Two 25 base-pair complementary DNA strands are encapsulated within an optically trapped nano-droplet, and we
observe the kinetics of their hybridization in dynamic equilibrium via single molecule fluorescence resonance energy
transfer (FRET) as a function of temperature and of the solution's NaCl concentration. We have observed binding and
unbinding events between the two freely diffusing DNA strands, and our measurements reveal that the duplex can exist
in multiple conformational states at elevated temperatures and low concentrations of NaCl.
We report on improvements and innovations in the use of hydrosomes to encapsulate and study single molecules.
Hydrosomes are optically-trappable aqueous nanodroplets. The droplets are suspended in a fluorocarbon medium that
is immiscible with water and has an index of refraction lower than water, so hydrosomes are stable and optically trapped
by a focused laser beam (optical tweezers). Using optical tweezers, we hold the hydrosomes within a confocal
observation volume and interrogate the encapsulated molecule by fluorescence excitation. This method allows for long
observation times of a molecule without the need for surface immobilization or liposome encapsulation. We have
developed a new way for creating hydrosomes on demand by inertially launching them into the fluorocarbon matrix
using a piezo-activated micropipette. Time-resolved fluorescence anisotropy studies are carried out to characterize the
effects of the hydrosome interface boundary on biological molecules and to determine whether molecules encapsulated
within hydrosomes diffuse freely throughout the available volume. We measured the fluorescence anisotropy decay of
20mer DNA duplexes, and enhanced green fluorescent protein (GFP). We conclude that the molecules rotate freely
inside the nanodroplets and do not stick or aggregate at the boundary.
We demonstrate a novel technique for creating, manipulating, and combining femtoliter to attoliter volume chemical containers. Possible uses include creating controlled chemical reactions involving small quantities of reagent, and studying the dynamics of single molecules. The containers, which we call hydrosomes, are surfactant stabilized aqueous droplets in a low index-of-refraction fluorocarbon medium. The index of refraction mismatch between the container and fluorocarbon is such that individual hydrosomes can be optically trapped by single focus laser beams, i.e. optical tweezers. Previous work on single molecules usually involved the tethering of the molecule to a surface, in order to interrogate the molecule for an extended period of time. The use of hydrosomes opens up the possibility for studying free molecules, away from any perturbing surface. We show that this is indeed true in the case of quantitative FRET with RNA. Furthermore, we demonstrate the controlled fusion of two hydrosomes for studying reactions, such as DNA binding kinetics, and single molecule dynamics under non-equilibrium conditions. We also show the applicability of our technique in analytical chemistry, such as for molecule identification and sorting.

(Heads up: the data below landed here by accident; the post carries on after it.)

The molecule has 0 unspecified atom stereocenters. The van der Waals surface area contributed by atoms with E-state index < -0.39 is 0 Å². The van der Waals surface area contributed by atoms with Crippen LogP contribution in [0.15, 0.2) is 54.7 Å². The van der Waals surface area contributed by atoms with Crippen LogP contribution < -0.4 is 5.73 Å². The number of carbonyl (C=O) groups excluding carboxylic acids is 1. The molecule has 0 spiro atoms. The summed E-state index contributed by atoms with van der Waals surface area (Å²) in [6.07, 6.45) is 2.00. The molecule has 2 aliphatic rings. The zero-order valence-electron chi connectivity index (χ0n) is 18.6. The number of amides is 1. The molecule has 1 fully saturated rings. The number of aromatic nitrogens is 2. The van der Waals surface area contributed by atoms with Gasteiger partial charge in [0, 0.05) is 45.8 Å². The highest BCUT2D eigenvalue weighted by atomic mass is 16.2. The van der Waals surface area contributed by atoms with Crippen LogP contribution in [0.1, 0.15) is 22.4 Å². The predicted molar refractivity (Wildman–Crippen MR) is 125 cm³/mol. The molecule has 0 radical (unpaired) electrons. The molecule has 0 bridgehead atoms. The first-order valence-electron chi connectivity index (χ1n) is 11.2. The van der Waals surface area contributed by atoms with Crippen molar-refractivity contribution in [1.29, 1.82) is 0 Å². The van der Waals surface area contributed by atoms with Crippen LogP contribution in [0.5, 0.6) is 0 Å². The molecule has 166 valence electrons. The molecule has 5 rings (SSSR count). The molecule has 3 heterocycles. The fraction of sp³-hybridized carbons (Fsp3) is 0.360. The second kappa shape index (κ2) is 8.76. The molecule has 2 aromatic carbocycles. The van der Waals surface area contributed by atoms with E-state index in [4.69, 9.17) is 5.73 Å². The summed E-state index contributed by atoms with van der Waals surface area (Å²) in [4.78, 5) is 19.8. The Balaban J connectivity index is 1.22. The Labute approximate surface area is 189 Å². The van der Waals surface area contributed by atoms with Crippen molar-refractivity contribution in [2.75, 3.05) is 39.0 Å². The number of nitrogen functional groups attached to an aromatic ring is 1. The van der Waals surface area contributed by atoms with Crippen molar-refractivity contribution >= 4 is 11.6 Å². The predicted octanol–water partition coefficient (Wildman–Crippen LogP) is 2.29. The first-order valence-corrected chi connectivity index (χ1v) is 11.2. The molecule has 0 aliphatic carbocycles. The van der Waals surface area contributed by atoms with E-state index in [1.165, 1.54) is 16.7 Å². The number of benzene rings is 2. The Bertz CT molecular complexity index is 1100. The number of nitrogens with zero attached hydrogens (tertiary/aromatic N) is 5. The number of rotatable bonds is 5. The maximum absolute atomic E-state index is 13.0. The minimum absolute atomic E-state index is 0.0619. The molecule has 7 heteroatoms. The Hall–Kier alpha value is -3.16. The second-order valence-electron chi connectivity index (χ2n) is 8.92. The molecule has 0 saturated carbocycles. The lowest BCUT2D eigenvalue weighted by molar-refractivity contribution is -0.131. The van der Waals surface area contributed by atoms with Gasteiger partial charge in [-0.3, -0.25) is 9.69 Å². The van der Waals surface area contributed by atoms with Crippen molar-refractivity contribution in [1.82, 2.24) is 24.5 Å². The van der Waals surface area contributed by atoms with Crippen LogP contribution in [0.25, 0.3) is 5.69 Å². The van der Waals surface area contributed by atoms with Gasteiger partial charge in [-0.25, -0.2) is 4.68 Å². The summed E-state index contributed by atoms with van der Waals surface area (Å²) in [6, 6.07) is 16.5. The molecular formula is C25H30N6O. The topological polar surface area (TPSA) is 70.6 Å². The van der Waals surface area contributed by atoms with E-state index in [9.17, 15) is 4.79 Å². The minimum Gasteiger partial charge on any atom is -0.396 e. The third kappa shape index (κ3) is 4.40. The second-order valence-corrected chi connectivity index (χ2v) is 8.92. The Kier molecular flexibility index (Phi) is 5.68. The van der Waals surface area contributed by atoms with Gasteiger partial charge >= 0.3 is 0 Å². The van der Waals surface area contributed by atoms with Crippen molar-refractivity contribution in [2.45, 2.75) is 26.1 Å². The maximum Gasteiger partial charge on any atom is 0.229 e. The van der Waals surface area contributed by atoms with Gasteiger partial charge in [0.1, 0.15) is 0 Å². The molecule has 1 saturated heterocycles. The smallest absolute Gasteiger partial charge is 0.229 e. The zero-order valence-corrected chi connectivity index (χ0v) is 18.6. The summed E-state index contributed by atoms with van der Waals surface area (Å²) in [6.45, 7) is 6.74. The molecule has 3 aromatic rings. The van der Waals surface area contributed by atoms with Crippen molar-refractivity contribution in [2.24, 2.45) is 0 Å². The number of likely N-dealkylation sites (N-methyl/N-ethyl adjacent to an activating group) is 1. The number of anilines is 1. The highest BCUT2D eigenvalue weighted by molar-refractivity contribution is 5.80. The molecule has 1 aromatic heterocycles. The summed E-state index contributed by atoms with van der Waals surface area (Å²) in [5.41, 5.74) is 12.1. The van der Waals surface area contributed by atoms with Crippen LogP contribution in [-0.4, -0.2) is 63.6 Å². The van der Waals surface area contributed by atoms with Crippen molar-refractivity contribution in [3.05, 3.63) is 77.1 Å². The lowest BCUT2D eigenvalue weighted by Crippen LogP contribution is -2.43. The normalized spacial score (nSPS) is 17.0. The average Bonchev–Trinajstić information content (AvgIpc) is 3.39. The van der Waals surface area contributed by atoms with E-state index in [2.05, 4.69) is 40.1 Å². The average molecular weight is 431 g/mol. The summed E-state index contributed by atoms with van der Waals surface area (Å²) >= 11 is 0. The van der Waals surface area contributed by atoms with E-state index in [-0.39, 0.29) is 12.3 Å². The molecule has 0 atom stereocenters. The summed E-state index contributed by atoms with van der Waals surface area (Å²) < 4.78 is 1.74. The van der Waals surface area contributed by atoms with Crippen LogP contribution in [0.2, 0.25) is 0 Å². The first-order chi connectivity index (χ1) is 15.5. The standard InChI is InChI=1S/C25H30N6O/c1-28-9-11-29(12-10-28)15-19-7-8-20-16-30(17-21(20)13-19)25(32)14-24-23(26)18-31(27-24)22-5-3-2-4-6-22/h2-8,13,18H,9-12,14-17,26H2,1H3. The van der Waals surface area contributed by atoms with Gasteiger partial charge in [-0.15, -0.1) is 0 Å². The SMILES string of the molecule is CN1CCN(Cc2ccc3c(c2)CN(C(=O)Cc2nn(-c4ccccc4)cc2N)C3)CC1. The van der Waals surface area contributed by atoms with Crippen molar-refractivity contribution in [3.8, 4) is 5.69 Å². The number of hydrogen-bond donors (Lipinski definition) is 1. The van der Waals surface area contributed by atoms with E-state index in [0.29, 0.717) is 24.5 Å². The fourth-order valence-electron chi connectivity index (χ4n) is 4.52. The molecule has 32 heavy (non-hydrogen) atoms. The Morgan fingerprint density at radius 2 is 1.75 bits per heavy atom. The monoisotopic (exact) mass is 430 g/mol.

We create long polymer nanotubes by directly pulling on the membrane of polymersomes using
either optical tweezers or a micropipette. The polymersomes are composed of amphiphilic diblock
copolymers and the nanotubes formed have an aqueous core connected to the aqueous interior of the
polymersome. Stabilized membranes of nanotubes and vesicles were formed by the directed selfassembly
of poly(ethylene oxide)-block-polybutadiene, followed by photopolymerization, initiated
by UV light, to a maximum double bond conversion of 15%. The photopolymerized nanotubes are
extremely robust. The applicability of photopolymerization for biophysics and bioanalytical science
is demonstrated by electrophoresing DNA molecules through a stabilized nanotube with an
integrated vesicle reservoir.
We create long polymer nanotubes by directly pulling on the membrane of polymersomes using either optical tweezers or a micropipette. The polymersomes are composed of amphiphilic diblock copolymers and the nanotubes formed have an aqueous core connected to the aqueous interior of the polymersome. We stabilize the pulled nanotubes by subsequent chemical cross-linking. The cross-linked nanotubes are extremely robust and can be moved to another medium for use elsewhere. We demonstrate the ability to form networks of polymer nanotubes and polymersomes by optical manipulation. The aqueous core of the polymer nanotubes together with their robust character makes them interesting candidates for nanofluidics and other applications in biotechnology.